How can a broker communicate its integrity in the face of such scrutiny? Each broker should first establish where it stands on this debate and enshrine this position in a policy and code-of-conduct. For most, this will be a straight forward process. Demonstrating company-wide adherence to this policy is much harder to achieve, however, particularly when the FCA auditor comes knocking.

Many brokers still rely on the experience and knowledge of individual advisors when profiling affordability and matching them to loans in the firm’s portfolio. This is a broken system. As the loan market continues to proliferate, brokers are expanding their portfolios far beyond what a single advisor can evaluate in isolation, making their eventual product recommendations unreliable. Firm-wide consistency of approach, if it is ever achieved, is impossible to measure and, as a result, equally impossible to demonstrate to the FCA.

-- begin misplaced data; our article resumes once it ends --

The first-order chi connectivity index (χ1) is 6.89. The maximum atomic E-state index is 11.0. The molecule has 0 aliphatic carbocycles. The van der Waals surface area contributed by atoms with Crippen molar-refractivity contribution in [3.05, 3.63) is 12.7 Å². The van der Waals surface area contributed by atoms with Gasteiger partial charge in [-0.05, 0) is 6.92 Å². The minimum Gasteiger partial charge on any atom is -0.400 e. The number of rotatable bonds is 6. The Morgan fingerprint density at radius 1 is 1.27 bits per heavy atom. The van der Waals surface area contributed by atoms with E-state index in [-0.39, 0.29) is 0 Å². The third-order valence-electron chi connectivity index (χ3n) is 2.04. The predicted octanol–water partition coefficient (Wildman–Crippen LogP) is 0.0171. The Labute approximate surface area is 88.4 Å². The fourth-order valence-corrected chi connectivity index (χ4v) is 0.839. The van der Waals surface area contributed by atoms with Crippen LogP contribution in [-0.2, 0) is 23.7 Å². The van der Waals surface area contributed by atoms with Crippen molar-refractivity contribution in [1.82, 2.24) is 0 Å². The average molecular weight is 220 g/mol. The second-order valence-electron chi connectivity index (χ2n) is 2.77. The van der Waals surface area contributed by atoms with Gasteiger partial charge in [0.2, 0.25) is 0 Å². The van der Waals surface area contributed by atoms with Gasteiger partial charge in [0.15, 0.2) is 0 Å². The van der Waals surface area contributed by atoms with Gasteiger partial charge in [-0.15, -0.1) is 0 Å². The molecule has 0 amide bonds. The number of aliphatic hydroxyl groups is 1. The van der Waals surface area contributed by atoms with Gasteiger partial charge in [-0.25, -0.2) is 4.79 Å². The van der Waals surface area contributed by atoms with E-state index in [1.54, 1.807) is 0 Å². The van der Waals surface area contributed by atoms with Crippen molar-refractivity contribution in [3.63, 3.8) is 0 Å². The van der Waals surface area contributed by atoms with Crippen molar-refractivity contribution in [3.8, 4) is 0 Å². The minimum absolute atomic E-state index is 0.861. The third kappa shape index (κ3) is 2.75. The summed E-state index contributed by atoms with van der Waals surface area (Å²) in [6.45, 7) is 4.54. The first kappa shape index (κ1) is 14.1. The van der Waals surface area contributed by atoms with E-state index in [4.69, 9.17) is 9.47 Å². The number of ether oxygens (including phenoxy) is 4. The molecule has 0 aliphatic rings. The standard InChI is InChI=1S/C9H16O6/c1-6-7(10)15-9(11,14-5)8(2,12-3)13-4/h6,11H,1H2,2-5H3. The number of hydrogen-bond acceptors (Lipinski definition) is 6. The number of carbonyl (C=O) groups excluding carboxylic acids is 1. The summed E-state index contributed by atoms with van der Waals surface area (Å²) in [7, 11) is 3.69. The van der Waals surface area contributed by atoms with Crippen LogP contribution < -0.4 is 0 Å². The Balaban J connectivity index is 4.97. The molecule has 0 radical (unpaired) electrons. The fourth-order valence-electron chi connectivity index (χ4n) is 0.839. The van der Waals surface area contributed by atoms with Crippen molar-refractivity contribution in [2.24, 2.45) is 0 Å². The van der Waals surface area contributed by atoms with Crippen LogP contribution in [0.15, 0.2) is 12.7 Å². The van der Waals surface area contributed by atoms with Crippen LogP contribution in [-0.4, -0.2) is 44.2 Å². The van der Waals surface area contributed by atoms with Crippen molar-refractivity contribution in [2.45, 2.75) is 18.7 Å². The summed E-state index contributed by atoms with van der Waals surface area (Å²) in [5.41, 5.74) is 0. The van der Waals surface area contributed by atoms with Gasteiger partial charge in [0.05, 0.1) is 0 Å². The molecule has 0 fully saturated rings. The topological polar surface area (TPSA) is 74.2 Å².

The introduction of smart technology platforms enable brokers to overcome these challenges. Automated cloud-based tools can now enable advisors to compare an applicant’s lending profile to their firm’s entire portfolio of available products, matching clients to loan products using a wide variety of pre-determined factors. Not only do these platforms arm advisors with a vastly superior system for reviewing and recommending products, they also enable the firm to hardwire its selection policy and code-of-conduct into the evaluation and application process, providing the transparency needed to allay the nagging concerns of both the client and the FCA in the process.

By enabling higher quality client-to-loan pairings, the likelihood of loan applications being granted by the lenders also increase, delivering efficiency gains across the entire lending chain from client, to broker, to lender and back again.